Water has the added problem in that it can also cause corrosion / rusting. Naturally a cleaner oil is a healthier oil and so appropriate lubricant handling and preventative measures can be adopted such as breathers, and bottom of storage tank run-off. However it often comes that post contamination entry solutions are required such as filtration. Thankfully lube anlaysis is the most effective way to monitor your machinery cleanliness and is the best way to detect early water and dirt contaminants.
Incorrect Lubricant Selection
Unlike the other methods of lubricant failure discussed above that generally happen over time causing the lubricant to not function as well as it previously had, incorrect lubricant selection is a problem from the moment you make the purchase as a wrong oil can potentially cause serious wear and damage to the machinery.
Most important is to ensure the oil is of the correct viscosity grade for your application. The additive package will also have approvals depending on the manufacturer of the equipment, so it is worthwhile confirming the additive package meets the requirements for your machinery too. Additional characteristics depend on what your key criteria for the lubricant actually are. So in large volume systems exposed to water that you want to drain off regularly, then good water shedding properties are desirable. If looking for a longer life or varnish handling properties the base oil selection becomes more important. If your lubricant needs to handle temperature extremes then the pour point and oxidation resistance properties become more important for low and high extremes respectively.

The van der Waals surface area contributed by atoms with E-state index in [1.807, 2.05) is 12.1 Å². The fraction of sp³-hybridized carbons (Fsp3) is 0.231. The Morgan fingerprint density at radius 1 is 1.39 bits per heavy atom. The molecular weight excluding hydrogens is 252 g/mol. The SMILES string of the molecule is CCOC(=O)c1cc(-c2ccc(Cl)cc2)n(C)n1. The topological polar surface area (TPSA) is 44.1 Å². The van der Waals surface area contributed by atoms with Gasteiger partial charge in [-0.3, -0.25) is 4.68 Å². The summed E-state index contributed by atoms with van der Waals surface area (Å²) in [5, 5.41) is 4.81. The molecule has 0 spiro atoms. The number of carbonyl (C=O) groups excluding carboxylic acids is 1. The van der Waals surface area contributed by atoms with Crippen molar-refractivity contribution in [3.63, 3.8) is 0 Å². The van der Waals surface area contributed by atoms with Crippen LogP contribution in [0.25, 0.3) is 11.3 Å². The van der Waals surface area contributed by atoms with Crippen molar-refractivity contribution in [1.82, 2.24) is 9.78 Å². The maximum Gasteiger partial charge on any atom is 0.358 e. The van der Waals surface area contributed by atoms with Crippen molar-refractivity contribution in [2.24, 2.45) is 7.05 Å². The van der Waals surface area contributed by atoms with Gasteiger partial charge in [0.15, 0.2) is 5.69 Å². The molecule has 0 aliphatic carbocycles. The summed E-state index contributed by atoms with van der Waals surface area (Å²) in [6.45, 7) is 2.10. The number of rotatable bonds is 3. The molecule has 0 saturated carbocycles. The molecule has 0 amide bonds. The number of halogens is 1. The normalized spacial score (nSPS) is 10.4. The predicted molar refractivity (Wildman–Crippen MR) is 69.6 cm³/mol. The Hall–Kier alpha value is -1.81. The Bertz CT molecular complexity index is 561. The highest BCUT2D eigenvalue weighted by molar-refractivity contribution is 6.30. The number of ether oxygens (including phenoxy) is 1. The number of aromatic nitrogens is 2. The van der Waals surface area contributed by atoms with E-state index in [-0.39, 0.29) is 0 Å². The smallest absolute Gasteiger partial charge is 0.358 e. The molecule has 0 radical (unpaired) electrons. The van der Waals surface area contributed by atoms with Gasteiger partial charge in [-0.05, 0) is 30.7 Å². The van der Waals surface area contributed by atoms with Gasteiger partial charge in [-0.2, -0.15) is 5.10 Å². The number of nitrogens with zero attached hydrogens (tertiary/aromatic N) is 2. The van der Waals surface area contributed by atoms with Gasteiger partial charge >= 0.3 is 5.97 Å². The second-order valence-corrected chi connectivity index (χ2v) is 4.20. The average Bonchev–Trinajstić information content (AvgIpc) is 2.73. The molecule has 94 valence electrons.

The great thing with all these failure modes is with correct lubricant management training and an established lubricant analysis programme, these failures are all avoidable or manageable to a point where the impact on your business is minimal. If you would like to find out more about lube analysis training and testing options you need for your business then press the contact button on the bottom right of this screen.